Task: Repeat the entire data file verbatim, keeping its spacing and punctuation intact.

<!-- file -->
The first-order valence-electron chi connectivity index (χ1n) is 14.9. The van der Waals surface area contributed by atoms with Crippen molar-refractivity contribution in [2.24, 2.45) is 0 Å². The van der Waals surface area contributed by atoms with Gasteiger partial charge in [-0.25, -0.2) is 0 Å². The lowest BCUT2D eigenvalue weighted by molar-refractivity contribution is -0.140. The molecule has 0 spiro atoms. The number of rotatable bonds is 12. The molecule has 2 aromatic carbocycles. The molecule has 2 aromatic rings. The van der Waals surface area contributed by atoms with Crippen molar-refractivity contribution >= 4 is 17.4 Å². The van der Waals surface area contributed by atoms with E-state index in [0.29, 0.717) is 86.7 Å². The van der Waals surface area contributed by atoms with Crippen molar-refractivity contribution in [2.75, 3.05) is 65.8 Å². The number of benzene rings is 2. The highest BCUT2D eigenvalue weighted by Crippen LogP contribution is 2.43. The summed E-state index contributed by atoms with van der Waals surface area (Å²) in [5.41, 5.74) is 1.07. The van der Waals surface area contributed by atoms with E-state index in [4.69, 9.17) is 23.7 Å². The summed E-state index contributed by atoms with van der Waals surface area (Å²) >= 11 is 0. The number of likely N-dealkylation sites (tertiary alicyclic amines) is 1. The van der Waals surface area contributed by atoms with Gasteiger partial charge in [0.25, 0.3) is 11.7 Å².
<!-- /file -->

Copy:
The first-order valence-electron chi connectivity index (χ1n) is 14.9. The van der Waals surface area contributed by atoms with Crippen molar-refractivity contribution in [2.24, 2.45) is 0 Å². The van der Waals surface area contributed by atoms with Gasteiger partial charge in [-0.25, -0.2) is 0 Å². The lowest BCUT2D eigenvalue weighted by molar-refractivity contribution is -0.140. The molecule has 0 spiro atoms. The number of rotatable bonds is 12. The molecule has 2 aromatic carbocycles. The molecule has 2 aromatic rings. The van der Waals surface area contributed by atoms with Crippen molar-refractivity contribution >= 4 is 17.4 Å². The van der Waals surface area contributed by atoms with E-state index in [0.29, 0.717) is 86.7 Å². The van der Waals surface area contributed by atoms with Crippen molar-refractivity contribution in [2.75, 3.05) is 65.8 Å². The number of benzene rings is 2. The highest BCUT2D eigenvalue weighted by Crippen LogP contribution is 2.43. The summed E-state index contributed by atoms with van der Waals surface area (Å²) in [5.41, 5.74) is 1.07. The van der Waals surface area contributed by atoms with E-state index in [4.69, 9.17) is 23.7 Å². The summed E-state index contributed by atoms with van der Waals surface area (Å²) >= 11 is 0. The number of likely N-dealkylation sites (tertiary alicyclic amines) is 1. The van der Waals surface area contributed by atoms with Gasteiger partial charge in [0.25, 0.3) is 11.7 Å².